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How DJ D-Nice and #ClubQuarantine gave us a reason to dance again

D-Nice DJing Sophia Chang's book release party last September. Now he rocks the party from his kitchen on Instagram. (Photo by Dia Dipasupil/Getty Images for Audible)
D-Nice DJing Sophia Chang's book release party last September. Now he rocks the party from his kitchen on Instagram. (Photo by Dia Dipasupil/Getty Images for Audible)Dia Dipasupil/Getty Images for Audible

On Saturday night, I danced. I partied alongside Michelle Obama and Oprah and my president, Rihanna.

It wasn’t a dream. And I didn’t have to leave my living room. This is how we party in the age of coronavirus: online. All week long, DJ D-Nice and his collection of gorgeous hats have been hosting “Homeschool,” social distancing Instagram live parties from his kitchen in California. Naomi Campbell has been to every single jam.

But on Saturday, the party started at 5 p.m. and carried on into the early hours of Sunday morning. At one point, there were over 100,000 people tuned in, singing and dancing from their homes. We used emojis to lift our glasses and put our hands in the air. A lot of us were up on our actual feet, partying with our new friends.

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“We are one,” Lenny Kravitz commented.

He’s right. We might be alone, but we’re together in this pandemic. It is a tragic equalizer. We might not all have the same riches or privileges, but no one is immune to coronavirus. We’re all looking for a small reprieve from the heartache.

Maybe that’s why politicians joined the party: Joe Biden, Bernie Sanders, Kamala Harris, Elizabeth Warren, Stacey Abrams, Corey Booker, and Julián Castro, too.

I wonder which song made them hop out their seats? Was it “Square Biz” by Teena Marie or “Cool it Now,” by Roxbury’s New Edition? Did they beatbox when D-Nice played “The Show” by Doug E. Fresh and Slick Rick?

Bostonians like Donnie Wahlberg, BBD, and Bobby Brown were there. The celebrity drop-ins were endless: Missy Elliott, Jada Pinkett-Smith and Will Smith, Ellen, Jimmy Fallon, Steph Curry, Magic Johnson, Naomi Campbell, Diddy, and many more. Mark Zuckerberg rocked with us, too.

All of us are isolating. Some of us can’t get home. And we are mourning.

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We grieve for the lives we used to live, the lives that will never be the same, and the people who won’t make it out this pandemic alive. We might be dancing alongside one of them. The truth: one of them could be us.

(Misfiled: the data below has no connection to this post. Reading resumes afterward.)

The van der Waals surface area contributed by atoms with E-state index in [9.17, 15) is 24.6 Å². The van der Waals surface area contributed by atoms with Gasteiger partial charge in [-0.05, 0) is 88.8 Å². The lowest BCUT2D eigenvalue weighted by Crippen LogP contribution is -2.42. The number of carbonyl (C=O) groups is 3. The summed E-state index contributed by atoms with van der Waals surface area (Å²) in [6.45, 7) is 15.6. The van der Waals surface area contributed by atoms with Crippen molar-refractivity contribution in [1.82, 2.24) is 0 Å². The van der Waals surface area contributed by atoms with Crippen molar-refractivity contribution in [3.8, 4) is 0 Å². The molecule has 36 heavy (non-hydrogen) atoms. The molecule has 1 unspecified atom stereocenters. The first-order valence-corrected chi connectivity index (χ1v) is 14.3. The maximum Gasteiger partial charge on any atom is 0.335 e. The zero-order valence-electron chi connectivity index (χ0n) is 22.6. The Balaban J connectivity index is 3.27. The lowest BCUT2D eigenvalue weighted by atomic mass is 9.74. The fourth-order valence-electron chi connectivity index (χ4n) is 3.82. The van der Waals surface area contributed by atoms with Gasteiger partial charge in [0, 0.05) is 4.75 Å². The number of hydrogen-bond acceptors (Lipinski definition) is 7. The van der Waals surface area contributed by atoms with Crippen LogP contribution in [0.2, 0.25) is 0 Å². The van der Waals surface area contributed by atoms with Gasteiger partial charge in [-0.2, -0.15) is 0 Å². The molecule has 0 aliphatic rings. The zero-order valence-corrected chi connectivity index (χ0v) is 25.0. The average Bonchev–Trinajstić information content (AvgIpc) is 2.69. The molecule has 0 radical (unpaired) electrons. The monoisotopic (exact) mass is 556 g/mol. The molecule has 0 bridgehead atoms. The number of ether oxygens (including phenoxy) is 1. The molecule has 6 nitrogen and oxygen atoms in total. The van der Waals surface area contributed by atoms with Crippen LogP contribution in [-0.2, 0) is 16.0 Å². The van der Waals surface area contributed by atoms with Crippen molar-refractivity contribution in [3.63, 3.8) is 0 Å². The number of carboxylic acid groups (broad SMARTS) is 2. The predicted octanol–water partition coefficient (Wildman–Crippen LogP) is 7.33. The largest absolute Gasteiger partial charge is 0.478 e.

On Saturday, Massachusetts authorities announced more than 100 new confirmed cases of the coronavirus, bringing the state total to 525. A second Massachusetts resident died from COVID-19 related illness. And Italy announced 793 more deaths and 6,557 new cases.

We’re scared. And a vaccine may be a year or more away. We don’t know how long we’ll live like this. I’ve cried. I’ve raged. I’ve gone numb. I’ll feel those things again, too.

But we’re still here, with the rest of the world, and for the lives we still have, there is gratitude.

D-Nice is reminding us of that blessing: to live, to be able to lose ourselves, or in this case, find ourselves in songs like “Love’s in Need of Love Today,” by Stevie Wonder. (He was there, too.)

Best known as a member of hip-hop group and pioneers Boogie Down Productions, D-Nice is also a photographer and DJ. He’s the resident Essence Fest DJ, and DJ’d the last house party hosted by President Obama and first lady Michelle at the White House in 2016. Now, he’s the official Quarantine DJ.

Logging on to that virtual dance floor, knowing my friend Chris was watching from his couch in Dorchester, Priscella was watching in Quincy, hearing a message from fam in D.C. and hearing D-Nice blasting in the background, while seeing my favorites like Ava DuVernay and Janet Jackson check-in to the party? It was cathartic.

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“I just wanted to do something that provided a little love for people in this hard time for people who are at home and can’t get out or be with their family,” D-Nice said to all of us, noting his own loneliness. He missed playing for people.

And just like Lenny Kravitz said earlier, “We are One." D-Nice later played “We Are One,” by Maze featuring Frankie Beverly.